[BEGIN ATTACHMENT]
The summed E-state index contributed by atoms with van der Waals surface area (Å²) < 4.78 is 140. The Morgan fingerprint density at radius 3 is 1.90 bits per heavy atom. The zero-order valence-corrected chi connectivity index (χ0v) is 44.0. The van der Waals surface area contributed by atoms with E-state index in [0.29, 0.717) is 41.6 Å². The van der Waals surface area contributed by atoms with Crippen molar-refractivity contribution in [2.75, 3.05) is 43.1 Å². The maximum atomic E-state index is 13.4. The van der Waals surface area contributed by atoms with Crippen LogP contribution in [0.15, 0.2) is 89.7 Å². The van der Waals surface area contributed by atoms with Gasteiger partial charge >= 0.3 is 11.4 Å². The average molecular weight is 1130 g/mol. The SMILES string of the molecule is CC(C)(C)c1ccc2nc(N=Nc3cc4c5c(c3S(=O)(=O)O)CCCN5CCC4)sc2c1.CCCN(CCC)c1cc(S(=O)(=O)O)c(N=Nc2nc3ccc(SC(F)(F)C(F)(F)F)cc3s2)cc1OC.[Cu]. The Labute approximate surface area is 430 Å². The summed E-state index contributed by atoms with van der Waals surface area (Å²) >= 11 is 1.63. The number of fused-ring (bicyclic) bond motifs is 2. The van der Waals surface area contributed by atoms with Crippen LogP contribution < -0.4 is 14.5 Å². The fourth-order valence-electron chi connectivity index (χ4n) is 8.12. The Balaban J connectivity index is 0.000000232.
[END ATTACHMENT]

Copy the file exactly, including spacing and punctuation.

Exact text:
The summed E-state index contributed by atoms with van der Waals surface area (Å²) < 4.78 is 140. The Morgan fingerprint density at radius 3 is 1.90 bits per heavy atom. The zero-order valence-corrected chi connectivity index (χ0v) is 44.0. The van der Waals surface area contributed by atoms with E-state index in [0.29, 0.717) is 41.6 Å². The van der Waals surface area contributed by atoms with Crippen molar-refractivity contribution in [2.75, 3.05) is 43.1 Å². The maximum atomic E-state index is 13.4. The van der Waals surface area contributed by atoms with Crippen LogP contribution in [0.15, 0.2) is 89.7 Å². The van der Waals surface area contributed by atoms with Gasteiger partial charge >= 0.3 is 11.4 Å². The average molecular weight is 1130 g/mol. The SMILES string of the molecule is CC(C)(C)c1ccc2nc(N=Nc3cc4c5c(c3S(=O)(=O)O)CCCN5CCC4)sc2c1.CCCN(CCC)c1cc(S(=O)(=O)O)c(N=Nc2nc3ccc(SC(F)(F)C(F)(F)F)cc3s2)cc1OC.[Cu]. The Labute approximate surface area is 430 Å². The summed E-state index contributed by atoms with van der Waals surface area (Å²) >= 11 is 1.63. The number of fused-ring (bicyclic) bond motifs is 2. The van der Waals surface area contributed by atoms with Crippen LogP contribution < -0.4 is 14.5 Å². The fourth-order valence-electron chi connectivity index (χ4n) is 8.12. The Balaban J connectivity index is 0.000000232.